System Performance

One of the major areas worth discussing when it comes to mobile devices is computing performance. As much as OEMs try to not talk about this, ultimately what distinguishes a smartphone from a featurephone or simple flip phone is dramatically improved compute. Running a web browser, running a full Linux OS with apps that require JIT or AOT compilation are all tasks that demand large amounts of system memory and compute. Similarly, any kind of 3D game is going to require quite a bit of compute power and memory in general. As mentioned in previous reviews a major focus for this year has been trying to make our benchmarks more focused on real-world performance, so we’ll be better able to show how the HTC 10 actually performs relative to other devices on the market.

Kraken 1.1 (Chrome/Safari/IE)

Google Octane v2  (Chrome/Safari/IE)

WebXPRT 2015 (Chrome/Safari/IE)

JetStream 1.1 (Chrome/Safari)

In the basic browser benchmarks, we can see that the HTC 10 is pretty much on par with all other Snapdragon 820 devices. This shouldn't really come as a surprise given how much of an optimization target all of these benchmarks are for the OEMs and SoC vendors, but performance in general on Snapdragon 820 is not necessarily great for web browsing with Chrome.

PCMark - Work Performance Overall

PCMark - Web Browsing

PCMark - Video Playback

PCMark - Writing

PCMark - Photo Editing

PCMark is very sensitive to DVFS changes in most cases so it's interesting to see how closely it performed to the Galaxy S7 and G5. What is notable here is the poor showing in video playback, which persists even if you use HTC's CPU cheats which are still accessible from the developer settings. The average scores that PCMark records is significantly higher than what I can achieve with the HTC 10 unless I enable high CPU performance mode. Determining what this means has been left as an exercise to the reader.

DiscoMark - Android startActivity() Cold Runtimes

DiscoMark - Android startActivity() Hot Runtimes

Looking at the HTC 10 overall results it might be tempting to simply suggest that overall performance is comparable to the Galaxy S7 with S820 but when you look at the individual breakdown the main reason why the HTC 10 seems to be so slow is because the location provider in Maps is causing its launch time to be significantly higher than most phones I've seen before. In just about every other situation the Galaxy S7 is significantly behind the HTC 10. Overall, I think the HTC 10 performance is in line with what I'd expect for a Snapdragon 820 phone here.

Display System Performance Cont'd and NAND Performance
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  • invinciblegod - Monday, September 19, 2016 - link

    I guess you mean looks similar spec wise because it looks nothing like an S7 appearance wise (especially with that weird super chamfer).
  • Meteor2 - Monday, September 19, 2016 - link

    HTC's software is far better than Samsung's. That alone puts it ahead of the S7.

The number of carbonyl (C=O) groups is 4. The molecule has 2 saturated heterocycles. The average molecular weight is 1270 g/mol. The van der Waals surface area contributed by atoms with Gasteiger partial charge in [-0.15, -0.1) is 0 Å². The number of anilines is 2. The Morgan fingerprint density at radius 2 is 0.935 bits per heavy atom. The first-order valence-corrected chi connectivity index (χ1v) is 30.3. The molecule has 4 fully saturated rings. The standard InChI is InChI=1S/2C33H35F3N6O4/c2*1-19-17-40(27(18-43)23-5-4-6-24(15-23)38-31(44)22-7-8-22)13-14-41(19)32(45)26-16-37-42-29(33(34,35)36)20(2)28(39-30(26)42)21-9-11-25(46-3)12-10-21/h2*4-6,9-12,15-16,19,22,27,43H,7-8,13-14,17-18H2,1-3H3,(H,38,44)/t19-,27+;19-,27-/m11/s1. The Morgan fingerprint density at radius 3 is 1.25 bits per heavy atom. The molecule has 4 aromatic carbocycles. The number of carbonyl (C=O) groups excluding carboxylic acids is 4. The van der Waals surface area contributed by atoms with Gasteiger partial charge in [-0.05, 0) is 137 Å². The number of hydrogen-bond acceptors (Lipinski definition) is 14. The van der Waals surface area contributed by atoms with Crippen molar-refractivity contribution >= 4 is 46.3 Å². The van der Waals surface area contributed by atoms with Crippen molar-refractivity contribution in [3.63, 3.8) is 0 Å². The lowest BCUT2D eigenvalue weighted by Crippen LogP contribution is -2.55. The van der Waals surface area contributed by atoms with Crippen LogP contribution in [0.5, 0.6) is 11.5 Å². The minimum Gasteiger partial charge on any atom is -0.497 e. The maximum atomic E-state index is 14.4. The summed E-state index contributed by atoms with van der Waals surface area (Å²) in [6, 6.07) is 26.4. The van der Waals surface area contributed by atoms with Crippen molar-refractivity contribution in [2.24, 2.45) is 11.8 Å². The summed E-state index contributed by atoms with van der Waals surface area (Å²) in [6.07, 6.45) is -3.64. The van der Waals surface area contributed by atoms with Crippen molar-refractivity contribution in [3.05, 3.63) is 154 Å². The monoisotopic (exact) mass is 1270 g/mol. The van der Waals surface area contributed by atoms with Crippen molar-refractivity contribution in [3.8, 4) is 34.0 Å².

• TheinsanegamerN - Monday, September 19, 2016 - link

    A surprising number of people *like* touchwiz for some unknown reason.
  • darkich - Tuesday, September 27, 2016 - link

    Multi window!
    It's by far the best multitasking you can find in any mobile platform, especially on the Galaxy Note devices, where it can basically intuitively, simply and easily do a pc-grade windowing without any issues.
    Only thing it can't do is minimizing a game within a window (pointless anyway).
    The other feature is screen minimizer which allows easy one handed usage for even the biggest phones.
  • Impulses - Thursday, September 22, 2016 - link

    If I HAD to buy a device over the last six months I would've gone right for the 10, I think it was largely viewed as a totally viable alternative to the S7 by most objective eyes... I'm holding off for the smaller Pixel tho, hoping it doesn't disappoint.

    Never owned a phone anywhere near as long as I've owned this Nexus 5, and I'm still reluctant to go to a larger device (Sony Z3c is the only other phone to remotely tempt me besides the 10).
  • damianrobertjones - Monday, September 19, 2016 - link

    Dear HTC,

    Why not try something different? Release 5 Windows Mobile 10 based handsets (Just after MS announces their Surface Phone).

    It's worth a shot.
  • Murloc - Monday, September 19, 2016 - link

    the problem with that idea is that WP is dying.

    Nokia tried doing that and their phone business is currently dead.

    WP10 even broke the lockscreen background-changing feature because it was made dependent on silverlight and then they killed silverlight.
    Funnily enough, Edge and windows phone internet explorer don't even support silverlight.

    The lack of mass market adoption killed app availability, most new apps don't support it, the big ones that do receive updates much later.
    Google made sure that no decent youtube app is available too.
  • ToTTenTranz - Monday, September 19, 2016 - link

    Every single windows phone from the last 10 years has resulted in millions of losses but you think the next one is going to work out well because...?
  • eSyr - Monday, September 19, 2016 - link

    It would be nice to have comparison to m8 also, since many m8 owners just skipped m9.
  • Badelhas - Tuesday, September 20, 2016 - link

    I agree. I am still rocking the M8 and love it.
    Great review, though!

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